VanBergeijk, E., Klin, A., & Volkmar, F. (2008). Supporting more able students on autism spectrum: College and beyond. Journal of Autism & Developmental Disorders, 38, 1359-1370. [Descriptive]

  • Provides recommendations for families, educators, and students who are on the autism spectrum in areas of academics, independent living, social, vocational, and counseling for a smooth high school to college transition
  • Provides recommendations to universities for providing training to students in the areas of communication, social skills, and independent living through social skills groups, psychoeducational groups, directive counseling, vocational training, and life coaching to accommodate for students with ASD.


Arndt, S. A., Konrad, M., & Test, D. W. (2006). Effects of the self-directed IEP on student participation in planning meetings. Remedial and Special Education, 27, 194-207. [Experimental]

  • Included five high school students ages 14-18 in self-contained settings with intellectual disabilities, autism, behavioral-emotional disabilities, and/or nonverbal learning disabilities
  • Taught students how to direct their own IEP meetings through model-lead-test instructional procedures using the Self-Directed IEP
  • Results from this study validate the effectiveness of using the Self-Directed IEP package to teach students with autism how to advocate for themselves through participation in IEP planning meetings
  • Future research is needed to examine the effectiveness of the Self-Directed IEP with more students with autism.

Fullerton, A., & Coyne, P. (1999). Developing skills and concepts for self-determination in young adults with autism. Focus on Autism and Other Developmental Disabilities, 14, 42-52. [Experimental]

  • Included 23 students ages 16-28 with autism and/or Asperger's syndrome
  • Taught both parents and students about autism, communication skills, life planning, and goal setting. A qualitative design was used to gather pretest-posttest interviews from students and parents.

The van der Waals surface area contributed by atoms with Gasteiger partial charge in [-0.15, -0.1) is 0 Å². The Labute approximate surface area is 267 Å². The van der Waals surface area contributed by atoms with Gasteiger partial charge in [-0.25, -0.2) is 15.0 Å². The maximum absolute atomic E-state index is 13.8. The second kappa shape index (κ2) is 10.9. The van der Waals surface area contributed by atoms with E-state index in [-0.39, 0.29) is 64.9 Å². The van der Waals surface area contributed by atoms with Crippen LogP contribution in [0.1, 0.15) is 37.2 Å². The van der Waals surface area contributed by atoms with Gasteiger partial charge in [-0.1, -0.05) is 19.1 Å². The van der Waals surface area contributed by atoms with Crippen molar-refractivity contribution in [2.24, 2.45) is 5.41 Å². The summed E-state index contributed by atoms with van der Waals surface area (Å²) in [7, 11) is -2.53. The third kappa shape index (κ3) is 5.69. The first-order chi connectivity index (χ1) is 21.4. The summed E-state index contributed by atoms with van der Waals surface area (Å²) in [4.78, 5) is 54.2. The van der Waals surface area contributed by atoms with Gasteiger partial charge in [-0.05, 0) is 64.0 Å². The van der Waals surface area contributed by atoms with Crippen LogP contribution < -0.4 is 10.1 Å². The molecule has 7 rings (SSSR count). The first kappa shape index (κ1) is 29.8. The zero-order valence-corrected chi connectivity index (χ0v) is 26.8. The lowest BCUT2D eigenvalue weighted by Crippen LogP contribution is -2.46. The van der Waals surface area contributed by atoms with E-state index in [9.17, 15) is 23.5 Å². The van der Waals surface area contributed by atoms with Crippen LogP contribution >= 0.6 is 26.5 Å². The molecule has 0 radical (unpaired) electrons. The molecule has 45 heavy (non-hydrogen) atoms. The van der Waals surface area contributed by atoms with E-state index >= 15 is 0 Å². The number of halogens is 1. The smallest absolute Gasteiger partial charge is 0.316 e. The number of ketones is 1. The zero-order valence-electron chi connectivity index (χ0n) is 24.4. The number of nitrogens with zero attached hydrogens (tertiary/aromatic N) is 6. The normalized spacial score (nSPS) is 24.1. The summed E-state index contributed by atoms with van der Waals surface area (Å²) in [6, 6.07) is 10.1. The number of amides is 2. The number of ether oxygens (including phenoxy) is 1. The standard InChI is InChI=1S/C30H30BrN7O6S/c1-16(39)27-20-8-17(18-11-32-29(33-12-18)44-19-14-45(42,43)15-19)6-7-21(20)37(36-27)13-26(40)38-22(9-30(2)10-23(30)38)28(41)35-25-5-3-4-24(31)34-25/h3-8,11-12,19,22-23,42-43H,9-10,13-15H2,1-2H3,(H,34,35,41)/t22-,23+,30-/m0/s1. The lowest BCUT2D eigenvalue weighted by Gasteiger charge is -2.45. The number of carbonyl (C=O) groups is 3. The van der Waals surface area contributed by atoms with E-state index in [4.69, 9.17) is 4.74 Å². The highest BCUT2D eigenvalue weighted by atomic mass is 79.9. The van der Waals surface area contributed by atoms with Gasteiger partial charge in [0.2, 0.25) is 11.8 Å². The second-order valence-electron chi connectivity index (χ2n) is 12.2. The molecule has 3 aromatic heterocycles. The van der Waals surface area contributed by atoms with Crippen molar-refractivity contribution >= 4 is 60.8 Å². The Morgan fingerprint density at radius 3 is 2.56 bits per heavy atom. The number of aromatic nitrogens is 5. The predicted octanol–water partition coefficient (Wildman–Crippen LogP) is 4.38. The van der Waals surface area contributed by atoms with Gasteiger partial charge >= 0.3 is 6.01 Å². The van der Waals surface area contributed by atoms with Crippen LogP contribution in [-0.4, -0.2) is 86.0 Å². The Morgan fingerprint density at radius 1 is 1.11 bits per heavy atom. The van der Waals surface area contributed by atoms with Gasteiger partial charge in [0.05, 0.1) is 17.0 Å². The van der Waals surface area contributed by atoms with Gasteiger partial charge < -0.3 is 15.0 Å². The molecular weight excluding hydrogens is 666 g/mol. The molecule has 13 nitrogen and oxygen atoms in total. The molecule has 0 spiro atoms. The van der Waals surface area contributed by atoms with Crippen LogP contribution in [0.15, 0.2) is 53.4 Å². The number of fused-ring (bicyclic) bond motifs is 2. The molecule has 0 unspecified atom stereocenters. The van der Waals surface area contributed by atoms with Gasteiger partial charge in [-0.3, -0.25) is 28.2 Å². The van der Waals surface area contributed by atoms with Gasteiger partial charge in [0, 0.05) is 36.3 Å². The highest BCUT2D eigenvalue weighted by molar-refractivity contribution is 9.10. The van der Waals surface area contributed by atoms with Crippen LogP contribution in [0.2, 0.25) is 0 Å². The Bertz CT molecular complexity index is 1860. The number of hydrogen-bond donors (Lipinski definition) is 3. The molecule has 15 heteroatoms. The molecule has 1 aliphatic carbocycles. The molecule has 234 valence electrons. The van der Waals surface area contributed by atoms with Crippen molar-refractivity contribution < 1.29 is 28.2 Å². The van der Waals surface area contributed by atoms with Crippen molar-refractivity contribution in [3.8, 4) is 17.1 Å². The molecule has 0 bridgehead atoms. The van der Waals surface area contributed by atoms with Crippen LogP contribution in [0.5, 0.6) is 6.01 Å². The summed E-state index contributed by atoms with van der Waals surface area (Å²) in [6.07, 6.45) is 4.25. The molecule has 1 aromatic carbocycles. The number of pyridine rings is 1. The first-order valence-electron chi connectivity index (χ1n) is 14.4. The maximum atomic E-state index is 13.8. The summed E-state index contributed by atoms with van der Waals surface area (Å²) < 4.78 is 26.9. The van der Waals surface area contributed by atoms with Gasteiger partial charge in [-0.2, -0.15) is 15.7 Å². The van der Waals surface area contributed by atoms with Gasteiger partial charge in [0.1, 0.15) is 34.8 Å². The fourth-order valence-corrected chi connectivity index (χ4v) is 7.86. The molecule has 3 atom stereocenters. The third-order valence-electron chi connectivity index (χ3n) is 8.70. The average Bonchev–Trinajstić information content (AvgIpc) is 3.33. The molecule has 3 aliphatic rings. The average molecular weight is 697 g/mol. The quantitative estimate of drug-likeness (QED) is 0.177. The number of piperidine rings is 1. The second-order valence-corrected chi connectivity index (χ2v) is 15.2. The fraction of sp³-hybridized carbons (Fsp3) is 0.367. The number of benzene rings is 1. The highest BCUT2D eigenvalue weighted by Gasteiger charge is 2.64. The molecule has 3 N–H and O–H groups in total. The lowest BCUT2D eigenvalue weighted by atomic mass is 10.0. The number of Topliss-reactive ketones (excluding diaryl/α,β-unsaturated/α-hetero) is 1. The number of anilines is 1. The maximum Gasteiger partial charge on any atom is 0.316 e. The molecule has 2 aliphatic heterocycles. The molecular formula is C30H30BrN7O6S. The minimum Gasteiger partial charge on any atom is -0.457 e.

• Findings from students suggest that classes on self-determination topics related to autism were helpful and interactions between other individuals with autism and their families was beneficial
  • Findings from parents suggests that classes offered around communication skills had an impact on their child's development
  • Suggestions for supporting self-determination for individuals with autism included exploring the student's ways of thinking, expanding students' choices, and helping student's self-monitor their goal attainment

Hammer, M. R. (2004). Using the self-advocacy strategy to increase student participation in IEP conferences. Intervention in School & Clinic, 39, 295-300. [Experimental]

  • Included three students ages 12-13 with learning disabilities, selective mutism, Tourette syndrome, obsessive compulsive disorder, attention-deficit disorder, and/or pervasive developmental disorder from a private school setting in a self-contained classroom
  • Taught students how to respond to IEP related questions and share specific information with members of the IEP team through procedures such as IPLAN and SHARE Self-Advocacy Strategy CD-ROM
  • Results indicated using the Self-Advocacy Strategy has potential for future use by educators and students with varying disabilities and grade levels including autism